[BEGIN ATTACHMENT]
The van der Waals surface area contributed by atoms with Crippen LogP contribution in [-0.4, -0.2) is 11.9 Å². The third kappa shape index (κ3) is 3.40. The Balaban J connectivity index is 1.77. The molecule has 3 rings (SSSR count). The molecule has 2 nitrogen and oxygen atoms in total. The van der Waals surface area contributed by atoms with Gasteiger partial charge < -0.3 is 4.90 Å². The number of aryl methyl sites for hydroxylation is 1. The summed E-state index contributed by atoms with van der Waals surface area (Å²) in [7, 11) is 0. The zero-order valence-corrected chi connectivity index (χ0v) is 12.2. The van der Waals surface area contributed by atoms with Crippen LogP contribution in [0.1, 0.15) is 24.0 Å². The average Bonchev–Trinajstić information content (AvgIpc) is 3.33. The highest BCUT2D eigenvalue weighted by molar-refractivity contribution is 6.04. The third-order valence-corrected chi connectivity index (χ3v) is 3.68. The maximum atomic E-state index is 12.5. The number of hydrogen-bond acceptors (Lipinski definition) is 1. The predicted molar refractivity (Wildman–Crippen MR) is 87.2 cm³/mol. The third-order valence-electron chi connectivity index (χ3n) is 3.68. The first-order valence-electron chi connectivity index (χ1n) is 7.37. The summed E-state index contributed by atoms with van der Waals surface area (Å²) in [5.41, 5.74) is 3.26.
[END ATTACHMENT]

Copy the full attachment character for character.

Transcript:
The van der Waals surface area contributed by atoms with Crippen LogP contribution in [-0.4, -0.2) is 11.9 Å². The third kappa shape index (κ3) is 3.40. The Balaban J connectivity index is 1.77. The molecule has 3 rings (SSSR count). The molecule has 2 nitrogen and oxygen atoms in total. The van der Waals surface area contributed by atoms with Gasteiger partial charge < -0.3 is 4.90 Å². The number of aryl methyl sites for hydroxylation is 1. The summed E-state index contributed by atoms with van der Waals surface area (Å²) in [7, 11) is 0. The zero-order valence-corrected chi connectivity index (χ0v) is 12.2. The van der Waals surface area contributed by atoms with Crippen LogP contribution in [0.1, 0.15) is 24.0 Å². The average Bonchev–Trinajstić information content (AvgIpc) is 3.33. The highest BCUT2D eigenvalue weighted by molar-refractivity contribution is 6.04. The third-order valence-corrected chi connectivity index (χ3v) is 3.68. The maximum atomic E-state index is 12.5. The number of hydrogen-bond acceptors (Lipinski definition) is 1. The predicted molar refractivity (Wildman–Crippen MR) is 87.2 cm³/mol. The third-order valence-electron chi connectivity index (χ3n) is 3.68. The first-order valence-electron chi connectivity index (χ1n) is 7.37. The summed E-state index contributed by atoms with van der Waals surface area (Å²) in [5.41, 5.74) is 3.26.